The Journey

The theme in art dates back to at least the eighth century; there is a mosaic version in Santa Maria Antiqua in Rome, and older icons, particularly Coptic ones, show the journey. Images of the flight either depict the journey  itself, as shown on this page,  or later, the Rest on the Flight (considered here).  
    Early versions, such as these by Fra Angelico (left) and Carpaccio, kept it simple. 

Museo di San Marco Florence

National Gallery of Art, Washington

   This version by Duccio includes some extra features; Joseph's dream is shown, which is why he appears twice, and another character is leading the donkey - find out about him here

Museo dell'Opera del Duomo, Siena

     Of course, just as with the writers of the apocryphal stories, artists couldn't resist embroidering the story - Mary and Joseph seem to be making slow progress in this version by Jacopo Bassano. (Left)  In other versions, such as this one by Sebastiano Ricci, the family are seen boarding a boat, presumably to cross the Red Sea.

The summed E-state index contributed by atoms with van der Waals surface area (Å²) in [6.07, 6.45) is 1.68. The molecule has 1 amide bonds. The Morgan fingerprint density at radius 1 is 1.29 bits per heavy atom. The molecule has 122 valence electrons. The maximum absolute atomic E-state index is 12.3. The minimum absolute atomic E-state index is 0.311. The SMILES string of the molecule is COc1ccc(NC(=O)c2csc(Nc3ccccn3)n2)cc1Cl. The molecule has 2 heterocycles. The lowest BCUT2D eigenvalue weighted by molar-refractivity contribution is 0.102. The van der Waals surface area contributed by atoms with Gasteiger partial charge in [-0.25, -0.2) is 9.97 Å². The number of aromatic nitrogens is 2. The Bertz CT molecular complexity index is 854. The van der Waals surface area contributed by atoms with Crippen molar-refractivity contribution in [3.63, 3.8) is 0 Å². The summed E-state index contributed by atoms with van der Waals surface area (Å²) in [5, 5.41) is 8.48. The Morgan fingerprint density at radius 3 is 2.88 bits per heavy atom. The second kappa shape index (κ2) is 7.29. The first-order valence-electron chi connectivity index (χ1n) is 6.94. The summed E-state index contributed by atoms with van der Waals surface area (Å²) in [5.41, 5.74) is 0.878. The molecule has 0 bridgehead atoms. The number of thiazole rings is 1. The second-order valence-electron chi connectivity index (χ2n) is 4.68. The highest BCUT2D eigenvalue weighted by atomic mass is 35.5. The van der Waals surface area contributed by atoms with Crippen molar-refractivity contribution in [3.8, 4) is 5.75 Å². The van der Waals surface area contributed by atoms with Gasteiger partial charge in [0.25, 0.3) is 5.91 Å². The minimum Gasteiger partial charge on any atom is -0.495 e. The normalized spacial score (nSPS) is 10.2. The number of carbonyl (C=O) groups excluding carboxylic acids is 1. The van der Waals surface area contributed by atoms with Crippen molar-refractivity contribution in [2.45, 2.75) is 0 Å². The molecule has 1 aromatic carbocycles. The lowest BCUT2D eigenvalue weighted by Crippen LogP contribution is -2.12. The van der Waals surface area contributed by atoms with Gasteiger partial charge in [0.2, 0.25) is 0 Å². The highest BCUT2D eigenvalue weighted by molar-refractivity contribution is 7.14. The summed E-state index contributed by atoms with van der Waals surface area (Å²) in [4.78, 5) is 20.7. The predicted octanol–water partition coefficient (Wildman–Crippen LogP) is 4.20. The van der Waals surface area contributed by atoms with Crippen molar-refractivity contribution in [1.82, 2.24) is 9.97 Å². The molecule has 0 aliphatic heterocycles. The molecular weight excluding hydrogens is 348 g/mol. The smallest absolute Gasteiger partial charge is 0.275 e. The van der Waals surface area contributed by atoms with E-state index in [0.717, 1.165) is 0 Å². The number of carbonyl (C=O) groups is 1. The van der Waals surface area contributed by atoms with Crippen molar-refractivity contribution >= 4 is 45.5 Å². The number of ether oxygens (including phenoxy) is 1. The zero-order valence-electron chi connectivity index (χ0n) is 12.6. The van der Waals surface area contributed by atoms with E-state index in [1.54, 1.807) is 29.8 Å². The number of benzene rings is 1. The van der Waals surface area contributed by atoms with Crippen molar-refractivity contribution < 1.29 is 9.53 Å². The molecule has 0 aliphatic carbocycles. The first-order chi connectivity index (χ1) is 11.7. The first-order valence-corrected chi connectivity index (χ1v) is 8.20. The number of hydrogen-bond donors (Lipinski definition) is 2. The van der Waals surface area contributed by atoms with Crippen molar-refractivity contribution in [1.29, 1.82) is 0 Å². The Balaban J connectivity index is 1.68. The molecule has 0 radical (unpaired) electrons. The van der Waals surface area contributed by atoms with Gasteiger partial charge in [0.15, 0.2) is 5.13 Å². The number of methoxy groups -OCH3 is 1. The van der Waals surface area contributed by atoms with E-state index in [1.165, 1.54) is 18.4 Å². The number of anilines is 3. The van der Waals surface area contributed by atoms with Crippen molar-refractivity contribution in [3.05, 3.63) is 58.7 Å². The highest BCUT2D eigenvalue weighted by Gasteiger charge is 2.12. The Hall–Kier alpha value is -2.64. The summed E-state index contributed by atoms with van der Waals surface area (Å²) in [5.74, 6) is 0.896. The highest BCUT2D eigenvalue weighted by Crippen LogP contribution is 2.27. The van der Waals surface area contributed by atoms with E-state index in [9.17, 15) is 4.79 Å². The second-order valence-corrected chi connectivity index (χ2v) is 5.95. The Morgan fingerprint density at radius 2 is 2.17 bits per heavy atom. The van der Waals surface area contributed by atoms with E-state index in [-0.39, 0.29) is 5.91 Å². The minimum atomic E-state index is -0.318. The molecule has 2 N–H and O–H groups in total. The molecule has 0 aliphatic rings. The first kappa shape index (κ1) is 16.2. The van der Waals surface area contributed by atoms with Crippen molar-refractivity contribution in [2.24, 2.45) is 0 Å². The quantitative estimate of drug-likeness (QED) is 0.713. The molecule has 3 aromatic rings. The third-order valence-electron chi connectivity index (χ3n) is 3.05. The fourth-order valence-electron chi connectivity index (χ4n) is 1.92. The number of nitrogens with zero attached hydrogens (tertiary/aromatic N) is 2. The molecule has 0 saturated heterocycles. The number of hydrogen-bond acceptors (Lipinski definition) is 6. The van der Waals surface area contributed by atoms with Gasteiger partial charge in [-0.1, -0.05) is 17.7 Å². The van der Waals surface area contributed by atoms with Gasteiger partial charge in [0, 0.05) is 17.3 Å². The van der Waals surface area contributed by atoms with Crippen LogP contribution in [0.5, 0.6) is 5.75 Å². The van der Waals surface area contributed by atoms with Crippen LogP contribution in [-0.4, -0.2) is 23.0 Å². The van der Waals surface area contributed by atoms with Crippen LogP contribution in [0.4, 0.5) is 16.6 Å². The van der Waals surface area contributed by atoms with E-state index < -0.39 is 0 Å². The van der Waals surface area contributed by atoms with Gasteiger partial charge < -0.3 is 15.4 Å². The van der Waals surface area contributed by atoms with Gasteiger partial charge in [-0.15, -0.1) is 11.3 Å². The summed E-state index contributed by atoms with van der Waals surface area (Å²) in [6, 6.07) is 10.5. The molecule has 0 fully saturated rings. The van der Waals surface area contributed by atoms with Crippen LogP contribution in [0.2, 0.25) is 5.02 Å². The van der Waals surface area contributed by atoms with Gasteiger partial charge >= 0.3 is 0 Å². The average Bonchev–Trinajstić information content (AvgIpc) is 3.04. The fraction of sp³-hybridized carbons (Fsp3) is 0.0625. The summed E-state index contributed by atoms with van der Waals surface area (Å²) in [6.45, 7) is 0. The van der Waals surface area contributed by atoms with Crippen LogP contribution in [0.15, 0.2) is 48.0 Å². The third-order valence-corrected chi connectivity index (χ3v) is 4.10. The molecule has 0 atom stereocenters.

Norton Simon Museum California

Chatsworth House

In the great majority of versions the Holy Family are travelling from left to right. Why?
    In western culture, the eye naturally travels from left to right - this is the direction of print on a page. Thus in the Fight into Egypt  the viewers eye moves in the same direction as the travellers, giving a sense of animation to the scene. 
 (The directional aspect of painting has been discussed at some length in the study of the Annunciation)

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